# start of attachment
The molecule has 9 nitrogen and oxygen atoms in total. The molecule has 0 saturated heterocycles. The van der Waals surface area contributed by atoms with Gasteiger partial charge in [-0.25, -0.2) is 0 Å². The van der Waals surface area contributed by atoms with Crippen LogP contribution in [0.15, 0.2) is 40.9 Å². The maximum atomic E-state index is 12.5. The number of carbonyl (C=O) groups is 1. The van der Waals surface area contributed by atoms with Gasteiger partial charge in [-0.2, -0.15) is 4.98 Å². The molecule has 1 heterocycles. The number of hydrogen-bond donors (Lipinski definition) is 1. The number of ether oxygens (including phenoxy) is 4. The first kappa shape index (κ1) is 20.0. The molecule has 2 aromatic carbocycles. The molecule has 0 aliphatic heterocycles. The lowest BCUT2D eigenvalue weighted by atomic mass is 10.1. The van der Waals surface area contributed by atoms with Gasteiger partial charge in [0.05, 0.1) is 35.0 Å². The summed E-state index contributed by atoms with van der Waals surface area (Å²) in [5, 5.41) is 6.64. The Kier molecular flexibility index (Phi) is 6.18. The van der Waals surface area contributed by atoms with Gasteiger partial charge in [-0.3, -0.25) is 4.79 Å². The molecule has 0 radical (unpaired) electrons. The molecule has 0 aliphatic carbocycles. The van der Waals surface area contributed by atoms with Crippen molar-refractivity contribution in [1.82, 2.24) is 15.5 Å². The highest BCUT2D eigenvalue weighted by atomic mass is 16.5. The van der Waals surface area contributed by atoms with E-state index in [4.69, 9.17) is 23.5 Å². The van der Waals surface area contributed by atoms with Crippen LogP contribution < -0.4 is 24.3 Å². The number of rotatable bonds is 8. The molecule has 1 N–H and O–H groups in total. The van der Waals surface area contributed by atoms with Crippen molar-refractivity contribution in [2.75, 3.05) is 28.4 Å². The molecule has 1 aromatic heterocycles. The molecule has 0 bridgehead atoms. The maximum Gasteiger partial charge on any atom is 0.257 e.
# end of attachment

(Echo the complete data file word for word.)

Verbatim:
The molecule has 9 nitrogen and oxygen atoms in total. The molecule has 0 saturated heterocycles. The van der Waals surface area contributed by atoms with Gasteiger partial charge in [-0.25, -0.2) is 0 Å². The van der Waals surface area contributed by atoms with Crippen LogP contribution in [0.15, 0.2) is 40.9 Å². The maximum atomic E-state index is 12.5. The number of carbonyl (C=O) groups is 1. The van der Waals surface area contributed by atoms with Gasteiger partial charge in [-0.2, -0.15) is 4.98 Å². The molecule has 1 heterocycles. The number of hydrogen-bond donors (Lipinski definition) is 1. The number of ether oxygens (including phenoxy) is 4. The first kappa shape index (κ1) is 20.0. The molecule has 2 aromatic carbocycles. The molecule has 0 aliphatic heterocycles. The lowest BCUT2D eigenvalue weighted by atomic mass is 10.1. The van der Waals surface area contributed by atoms with Gasteiger partial charge in [0.05, 0.1) is 35.0 Å². The summed E-state index contributed by atoms with van der Waals surface area (Å²) in [5, 5.41) is 6.64. The Kier molecular flexibility index (Phi) is 6.18. The van der Waals surface area contributed by atoms with Gasteiger partial charge in [-0.3, -0.25) is 4.79 Å². The molecule has 0 radical (unpaired) electrons. The molecule has 0 aliphatic carbocycles. The van der Waals surface area contributed by atoms with Crippen molar-refractivity contribution in [1.82, 2.24) is 15.5 Å². The highest BCUT2D eigenvalue weighted by atomic mass is 16.5. The van der Waals surface area contributed by atoms with E-state index in [4.69, 9.17) is 23.5 Å². The van der Waals surface area contributed by atoms with Crippen LogP contribution < -0.4 is 24.3 Å². The number of rotatable bonds is 8. The molecule has 1 N–H and O–H groups in total. The van der Waals surface area contributed by atoms with Crippen molar-refractivity contribution in [2.75, 3.05) is 28.4 Å². The molecule has 1 aromatic heterocycles. The molecule has 0 bridgehead atoms. The maximum Gasteiger partial charge on any atom is 0.257 e.